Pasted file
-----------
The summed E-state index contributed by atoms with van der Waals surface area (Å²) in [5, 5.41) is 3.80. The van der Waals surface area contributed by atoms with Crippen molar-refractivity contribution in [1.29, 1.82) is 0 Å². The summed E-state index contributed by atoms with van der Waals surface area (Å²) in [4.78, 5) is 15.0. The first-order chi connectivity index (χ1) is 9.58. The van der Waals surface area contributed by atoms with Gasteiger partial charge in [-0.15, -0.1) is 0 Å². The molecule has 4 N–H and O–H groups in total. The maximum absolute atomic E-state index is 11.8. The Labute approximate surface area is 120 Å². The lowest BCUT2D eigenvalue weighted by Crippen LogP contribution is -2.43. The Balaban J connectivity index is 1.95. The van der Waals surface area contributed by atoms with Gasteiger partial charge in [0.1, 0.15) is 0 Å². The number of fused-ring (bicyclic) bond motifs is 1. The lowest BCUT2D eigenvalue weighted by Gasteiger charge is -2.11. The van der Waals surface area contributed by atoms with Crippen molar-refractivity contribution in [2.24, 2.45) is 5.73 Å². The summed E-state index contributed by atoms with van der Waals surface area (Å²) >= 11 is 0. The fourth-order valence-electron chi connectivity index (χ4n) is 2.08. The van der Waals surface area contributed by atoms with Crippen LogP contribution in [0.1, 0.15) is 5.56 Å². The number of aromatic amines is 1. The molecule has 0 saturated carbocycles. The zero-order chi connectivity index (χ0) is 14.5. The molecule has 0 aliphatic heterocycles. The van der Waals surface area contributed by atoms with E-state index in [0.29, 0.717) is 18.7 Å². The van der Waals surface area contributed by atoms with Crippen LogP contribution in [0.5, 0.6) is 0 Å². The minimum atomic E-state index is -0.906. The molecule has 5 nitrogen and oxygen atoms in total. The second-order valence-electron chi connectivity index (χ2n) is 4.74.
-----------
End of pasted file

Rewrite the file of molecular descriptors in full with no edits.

The summed E-state index contributed by atoms with van der Waals surface area (Å²) in [5, 5.41) is 3.80. The van der Waals surface area contributed by atoms with Crippen molar-refractivity contribution in [1.29, 1.82) is 0 Å². The summed E-state index contributed by atoms with van der Waals surface area (Å²) in [4.78, 5) is 15.0. The first-order chi connectivity index (χ1) is 9.58. The van der Waals surface area contributed by atoms with Gasteiger partial charge in [-0.15, -0.1) is 0 Å². The molecule has 4 N–H and O–H groups in total. The maximum absolute atomic E-state index is 11.8. The Labute approximate surface area is 120 Å². The lowest BCUT2D eigenvalue weighted by Crippen LogP contribution is -2.43. The Balaban J connectivity index is 1.95. The van der Waals surface area contributed by atoms with Gasteiger partial charge in [0.1, 0.15) is 0 Å². The number of fused-ring (bicyclic) bond motifs is 1. The lowest BCUT2D eigenvalue weighted by Gasteiger charge is -2.11. The van der Waals surface area contributed by atoms with Crippen molar-refractivity contribution in [2.24, 2.45) is 5.73 Å². The summed E-state index contributed by atoms with van der Waals surface area (Å²) >= 11 is 0. The fourth-order valence-electron chi connectivity index (χ4n) is 2.08. The van der Waals surface area contributed by atoms with Crippen LogP contribution in [0.1, 0.15) is 5.56 Å². The number of aromatic amines is 1. The molecule has 0 saturated carbocycles. The zero-order chi connectivity index (χ0) is 14.5. The molecule has 0 aliphatic heterocycles. The van der Waals surface area contributed by atoms with E-state index in [0.29, 0.717) is 18.7 Å². The van der Waals surface area contributed by atoms with Crippen LogP contribution in [0.5, 0.6) is 0 Å². The minimum atomic E-state index is -0.906. The molecule has 5 nitrogen and oxygen atoms in total. The second-order valence-electron chi connectivity index (χ2n) is 4.74.